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VisualAnalysis Tutorials: Wood Truss Member Design

Project Description:


Check to see if the five foot long 2x4 truss member shown below satisfies NDS ASD requirements.

 

Building the Model

The member is a 5 foot long 2x4. It is made of mechanically graded (MSR) Douglas-Fir Larch with species and commercial grade 1800f-1.5E.

If you need help creating the model please consult the VisualAnalysis User's Guide (Help | Contents).

Loading

For the purposes of this example we will assume that a separate analysis was run on a complete truss and it was found that the member needs to carry an axial load of 500 lb. For the purposes of this example, we will assume the axial load is dead load and that no self-weight needs to be included.

Apply the 500 lb axial load as shown above in a dead load case. Make sure that the self-weight is not included in the case by going to the "Load Case Manager | Service Cases Tab" and Click the "Modify" button in the bottom left corner of the Dialog when the Dead Load case is selected. If the radio button next to "Don't add the structure weight to this load case" is not selected, choose it now. Click OK. Back in the "Load Case Manager" go to the "Load Combinations" tab and choose ASCE7-05 ASD for the Automatic Building Code Combinations. Click Close.

Information on applying loads is available in the VisualAnalysis User's Guide (Help | Contents).

Set Up Design Parameters

Switch to Design View. Select the member in the design view to make its design parameters active for editing in the Modify tab of the Project Manager and change them as described below.

Wood:

Design the member as a column. For the Shape Category, select Dim. Lumber (Std. Dressed).

Bracing:

We will assume that the member is unbraced in all directions. We will assume that the member is part of a braced system in both the y and z-directions. With this in mind, leave the Sidesway y and Sidesway z options set to No.

Columns:

The ky value refers to the effective length factor for buckling in a plane created by the member's local x-axis and local z-axis. In other words, it is the effective length factor for buckling in which the member kicks out in its local z-direction. The ky value is used to calculate the slenderness ratio ky*ly/ry.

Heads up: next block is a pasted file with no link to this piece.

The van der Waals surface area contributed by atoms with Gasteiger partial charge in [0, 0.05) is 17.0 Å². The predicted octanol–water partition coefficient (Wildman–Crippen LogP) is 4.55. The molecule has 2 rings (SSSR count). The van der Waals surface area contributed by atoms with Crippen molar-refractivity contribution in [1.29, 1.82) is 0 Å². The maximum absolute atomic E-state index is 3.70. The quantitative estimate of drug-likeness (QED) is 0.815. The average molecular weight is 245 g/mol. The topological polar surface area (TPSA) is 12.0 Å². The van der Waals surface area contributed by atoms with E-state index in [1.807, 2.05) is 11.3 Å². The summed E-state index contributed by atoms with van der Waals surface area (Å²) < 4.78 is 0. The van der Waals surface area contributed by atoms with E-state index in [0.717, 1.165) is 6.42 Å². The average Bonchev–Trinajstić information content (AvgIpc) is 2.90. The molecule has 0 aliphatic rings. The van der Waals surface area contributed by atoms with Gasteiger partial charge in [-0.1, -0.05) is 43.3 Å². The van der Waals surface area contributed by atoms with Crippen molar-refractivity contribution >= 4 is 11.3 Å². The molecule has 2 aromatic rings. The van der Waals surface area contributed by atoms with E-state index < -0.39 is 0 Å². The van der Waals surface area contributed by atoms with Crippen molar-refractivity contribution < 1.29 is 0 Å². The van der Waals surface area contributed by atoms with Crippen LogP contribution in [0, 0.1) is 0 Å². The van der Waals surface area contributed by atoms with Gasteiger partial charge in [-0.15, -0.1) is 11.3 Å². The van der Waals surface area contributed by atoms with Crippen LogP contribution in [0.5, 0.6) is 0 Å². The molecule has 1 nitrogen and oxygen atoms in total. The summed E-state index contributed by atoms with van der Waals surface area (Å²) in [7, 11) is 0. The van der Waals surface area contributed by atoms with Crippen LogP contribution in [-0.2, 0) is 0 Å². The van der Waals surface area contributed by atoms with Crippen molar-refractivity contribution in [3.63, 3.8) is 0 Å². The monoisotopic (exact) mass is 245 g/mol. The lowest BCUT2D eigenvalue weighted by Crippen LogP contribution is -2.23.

The kz value refers to the effective length factor for buckling in a plane created by the member's local x-axis and local y-axis. In other words, it is the effective length factor for buckling in which the member kicks out in its local y-direction. The kz value is used to calculate the slenderness ratio kz*lz/rz.

The default setting for the k factors is to let VisualAnalysis calculate them automatically using the relative rigidity of members framing into a joint and the nodal support conditions. Since the member is part of a truss (i.e. the member's moments are released at both ends), the k-factors should be approximately 1.0. Since no members frame into the joints except the truss member itself and the nodal supports are pins, the automatic calculation should yield k factors that are correctly close to 1.0. With this in mind, do not override the k factors.

Size Constraints:

We are only interested in getting a unity value for the member in this case so we don't need to restrict the size.

Configuration:

Leave the Repeat Member and Has Bolt Holes boxes unchecked.

C-Factors:

Leave the Temperature Range at T<=100 F. Also leave the High Moisture Content, Pressure Treated, Qualifies for Buckling Stiffness Factor, and Qualifies for Incise Factor boxes unchecked.

Overrides:

We don't want to override any of the automatically calculated factors so leave these parameters unchanged.

Once the design group is set up, analyze the model.

Verifying Capacity

Once the model has been analyzed, switch to a design view and take a look at the unity value for the member to determine if it is adequate. If the unity value is less then one the member has passed all of the design checks.